Nostalgia lies at the heart of the works of Saša Tkačenko, in terms of both themes and working methods. His childhood was shaped by a ‘dead nation’ in which everything seemed to be possible and impossible at the same time. In his work, Tkačenko plays with these feelings that are alienating yet have an inviting and affirmative effect. His work is based entirely on memories derived from the wonderful stories told by his parents.
By contrast, Vladimir Miladinović dives into the archives and searches for traces and evidence of past atrocities. His research examines the role of accountability concerning the genocide and crimes against humanity committed in Yugoslavia. In his drawings, Miladinović reproduces forensic documents and photographs from the archives of the International Criminal Tribunal for the former Yugoslavia. The landscapes in his drawings are recreations of photographs that record actual places and their horrifying history. In his series of newspaper-based drawings, Miladinović focuses on the role of a politically motivated and biased media.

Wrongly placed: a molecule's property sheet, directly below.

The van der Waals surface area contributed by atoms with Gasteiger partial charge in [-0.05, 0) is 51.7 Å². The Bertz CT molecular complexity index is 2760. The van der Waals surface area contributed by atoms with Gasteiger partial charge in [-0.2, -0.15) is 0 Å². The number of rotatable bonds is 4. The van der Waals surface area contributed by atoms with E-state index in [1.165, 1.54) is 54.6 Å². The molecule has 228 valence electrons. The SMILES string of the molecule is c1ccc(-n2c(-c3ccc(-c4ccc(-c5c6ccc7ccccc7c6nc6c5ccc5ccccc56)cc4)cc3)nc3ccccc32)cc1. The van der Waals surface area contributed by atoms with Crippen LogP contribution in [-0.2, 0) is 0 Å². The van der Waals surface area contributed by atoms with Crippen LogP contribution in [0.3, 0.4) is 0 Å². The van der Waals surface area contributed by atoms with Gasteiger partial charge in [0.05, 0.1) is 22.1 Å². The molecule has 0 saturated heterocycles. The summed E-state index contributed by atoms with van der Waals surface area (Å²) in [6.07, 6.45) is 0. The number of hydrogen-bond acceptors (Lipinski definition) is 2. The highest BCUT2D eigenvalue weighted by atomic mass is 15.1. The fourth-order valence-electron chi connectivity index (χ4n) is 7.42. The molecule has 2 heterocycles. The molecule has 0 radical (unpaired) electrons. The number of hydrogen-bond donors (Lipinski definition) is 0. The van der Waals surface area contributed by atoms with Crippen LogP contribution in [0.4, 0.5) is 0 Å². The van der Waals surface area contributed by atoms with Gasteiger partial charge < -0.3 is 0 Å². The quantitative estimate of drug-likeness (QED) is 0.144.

The two artists’ works provide insight into the history of Europe’s most recent war. The aim is first and foremost to depict a complex situation and ask how, in the absence of public debate on issues that are important to society, art can foster such debate and relate to and engage with the broader social and political issues of the times. As a curator, a question that occupies me is whether artists should use their position to address subjects that are often avoided or even regarded as taboo. ‘Your truth, interpretation and nostalgia’ has been compiled to raise awareness of these questions. Perhaps the exhibition will prompt public debate on this recent painful chapter of history and the war of memories that has gone unresolved for nearly twenty-five years.
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